"Hemp will be the future of all mankind, or there won't be a future." Jack Herer
By Michael Bachara, Hemp News Staff
Friends and family have confirmed that Jack Herer, known throughout the world as ‘The Hemperor,’ passed away on Thursday, April 15, 2010 in Eugene, Oregon. Herer was 70 years old, and a dear friend to CRRH and THCF, he will be greatly missed.
"No other single person has done more to educate people all across the world about industrial hemp and marijuana as Jack Herer. His book is translated into a dozen different languages, it's a bestseller in Germany. His legacy will continue to inspire and encourage for generations to come. I honor his memory." Paul Stanford, CRRH/THCF
"He was one of my personal heroes." Madeline Martinez, Oregon NORML
"The one and only Jack Herer will be missed forever." Bonnie King, Salem-News
By Jessica VanEgeren, The Capital Times
A recent Cap Times cover story on the state's extensive history with hemp - a hardy crop that no longer can be legally grown in the United States - sparked a trip down memory lane for a number of readers across the state.
"It was like walking through a canopied jungle," says Curt Hellmer of Stoughton. "Or rows of mature corn without the thick leaves near the ground."
That's how Hellmer, now 55, recalls his childhood experiences some 50 years ago when he used to play in the 8- to 10-foot-tall hemp stalks in his grandfather's hemp fields. The family made money on the crop by selling it to a rope manufacturer in Platteville, Hellmer says.
Back when Hellmer was running through hemp fields as a kid, Wisconsin was the country's second-leading producer of hemp. That all changed when the plant, which contains minimal levels of THC (tetrahydrocannabinol), became classified as a controlled substance in 1970.
When growing hemp was still legal in the United States, farmers had to pay $1 for a "special tax stamp" that allowed them to grow or produce "marihuana."
A copy of a permit that was issued to Lafayette farmer, Horatio Bale, in 1943 was emailed to the paper after last week's cover story.
Bale's son and daughter-in-law, Kurt and Joanna Bale, still live on the family farm. It's not uncommon, they say, to find hemp still growing in patches.
Ancient plant has many uses, from medicinal to industrial
By Jesse Rowland
Ever since I first learned what it was, I've been fascinated by marijuana. It's a miraculous plant that can and has been used for a multitude of purposes since at least 8,000 B.C.E.
I feel that marijuana is a vital part of the continuation of our country and the planet, and it should be fully legalized for the use of whatever people see fit, including recreational.
Cannabis can be adapted with any industry, be it agricultural, medical, construction, textile or cosmetic. In Jamestown, Va., in 1619, a law "ordered" all farmers to grow marijuana for the colony. Similar laws were also passed in Massachusetts and Connecticut in 1631 and 1632. In Virginia, during times of shortage between 1763 and 1767, you could actually be jailed for not growing it.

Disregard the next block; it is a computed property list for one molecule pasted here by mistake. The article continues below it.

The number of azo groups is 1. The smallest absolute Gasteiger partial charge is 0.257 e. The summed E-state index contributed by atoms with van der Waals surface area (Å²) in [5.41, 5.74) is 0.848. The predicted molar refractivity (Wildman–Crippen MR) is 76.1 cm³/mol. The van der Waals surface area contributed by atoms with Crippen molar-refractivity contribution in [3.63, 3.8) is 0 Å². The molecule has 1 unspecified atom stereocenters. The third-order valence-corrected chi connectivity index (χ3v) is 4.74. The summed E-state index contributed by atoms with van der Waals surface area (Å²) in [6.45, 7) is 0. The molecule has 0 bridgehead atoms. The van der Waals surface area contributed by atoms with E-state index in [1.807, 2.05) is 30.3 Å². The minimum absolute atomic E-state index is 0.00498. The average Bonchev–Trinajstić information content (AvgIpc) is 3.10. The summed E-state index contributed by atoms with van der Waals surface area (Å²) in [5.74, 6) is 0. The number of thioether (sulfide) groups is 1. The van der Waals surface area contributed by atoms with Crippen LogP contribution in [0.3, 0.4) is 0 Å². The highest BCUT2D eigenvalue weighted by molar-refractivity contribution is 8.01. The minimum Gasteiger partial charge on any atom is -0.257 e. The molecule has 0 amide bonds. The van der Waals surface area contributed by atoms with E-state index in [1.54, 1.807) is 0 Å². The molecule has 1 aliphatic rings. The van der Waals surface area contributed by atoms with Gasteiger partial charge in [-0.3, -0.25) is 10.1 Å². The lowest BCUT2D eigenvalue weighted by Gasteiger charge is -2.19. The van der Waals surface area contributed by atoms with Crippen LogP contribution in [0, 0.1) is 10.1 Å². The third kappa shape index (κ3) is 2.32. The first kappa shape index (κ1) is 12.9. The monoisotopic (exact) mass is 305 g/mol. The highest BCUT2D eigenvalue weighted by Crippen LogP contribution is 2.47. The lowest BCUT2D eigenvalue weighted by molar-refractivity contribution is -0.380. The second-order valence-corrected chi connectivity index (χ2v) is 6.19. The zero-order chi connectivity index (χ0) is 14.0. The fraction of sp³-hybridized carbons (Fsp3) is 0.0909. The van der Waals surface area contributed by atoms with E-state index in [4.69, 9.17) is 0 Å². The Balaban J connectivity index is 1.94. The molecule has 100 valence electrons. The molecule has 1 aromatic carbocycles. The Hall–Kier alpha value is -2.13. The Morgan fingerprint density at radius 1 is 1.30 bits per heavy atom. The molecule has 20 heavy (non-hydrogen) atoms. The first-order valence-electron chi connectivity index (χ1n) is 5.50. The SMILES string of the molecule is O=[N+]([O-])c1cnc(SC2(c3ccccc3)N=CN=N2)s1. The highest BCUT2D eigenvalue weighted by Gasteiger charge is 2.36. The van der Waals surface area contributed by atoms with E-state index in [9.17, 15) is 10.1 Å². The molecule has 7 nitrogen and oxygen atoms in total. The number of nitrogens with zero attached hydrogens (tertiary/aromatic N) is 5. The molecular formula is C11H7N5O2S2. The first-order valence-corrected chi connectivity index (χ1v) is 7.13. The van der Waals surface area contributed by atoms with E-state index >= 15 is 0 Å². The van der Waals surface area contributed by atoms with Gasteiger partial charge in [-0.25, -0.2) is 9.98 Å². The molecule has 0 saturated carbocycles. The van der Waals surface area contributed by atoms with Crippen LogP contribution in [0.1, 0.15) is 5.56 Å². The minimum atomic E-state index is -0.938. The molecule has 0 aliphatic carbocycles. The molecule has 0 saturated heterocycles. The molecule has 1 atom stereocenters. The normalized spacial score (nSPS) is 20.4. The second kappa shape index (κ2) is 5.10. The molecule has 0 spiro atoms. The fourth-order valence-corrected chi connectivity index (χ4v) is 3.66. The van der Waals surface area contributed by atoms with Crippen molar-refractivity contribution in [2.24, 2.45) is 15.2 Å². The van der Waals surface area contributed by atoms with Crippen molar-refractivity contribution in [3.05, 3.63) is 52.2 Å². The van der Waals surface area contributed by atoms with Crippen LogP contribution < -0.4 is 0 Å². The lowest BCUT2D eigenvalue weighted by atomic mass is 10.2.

Henry Ford, who designed a vehicle made out of hemp fibers and powered by hemp seed oil, once said, "Why use up the forests which were centuries in the making and the mines which required ages to lay down if we can get the equivalent of forest and mineral products in the annual growth of the hemp fields?"
And it makes sense. Why, as the most powerful country on the planet, would we not utilize the most versatile plant known to man?
By Ms. Sylence Dogood, Hemp News Staff
A distinct variety of the plant species Cannabis sativa L., the hemp plant is harvested for its fibers, seed, seed meal and seed oil. Marijuana is a group of flowering plants that includes three species of Cannabis, all indigenous to Central Asia and surrounding regions, but both Hemp and Cannabis can be readily grown in many regions throughout the world.
There have been over eight million Cannabis arrests in the United States since 1993, including 786,545 arrests in 2005, and Cannabis users have been arrested at the rate of 1 every 40 seconds. Statistics show that about 88% of all marijuana arrests are for simple possession, not manufacture or distribution, according to FBI Uniform Crimes Report. Large-scale marijuana growing operations are frequently targeted by police in raids to attack the supply side and discourage the spread and marketing of the drug, though the great majority of those who are in prison for cannabis are either there for simple possession or small scale dealing.
MURRAY, KY (wkms) - Not so many years ago in the United States, the hemp plant was widely grown for its fiber and seed. But hemp has fallen out of favor in the United States, partly due to its close relation to marijuana. Cultivating either is illegal, although that may change. Kentucky, once one of the leading hemp producers in the nations, is looking to revive the industry. Angela Hatton has the story.
Shirts, bags, jewelry, and twine are among the hemp merchandise that Murray retail store owner Valerie Hancock sells.
"I don't pick things because they're hemp, but I know that I have customers that come in who look specifically for hemp items or items that do contain hemp."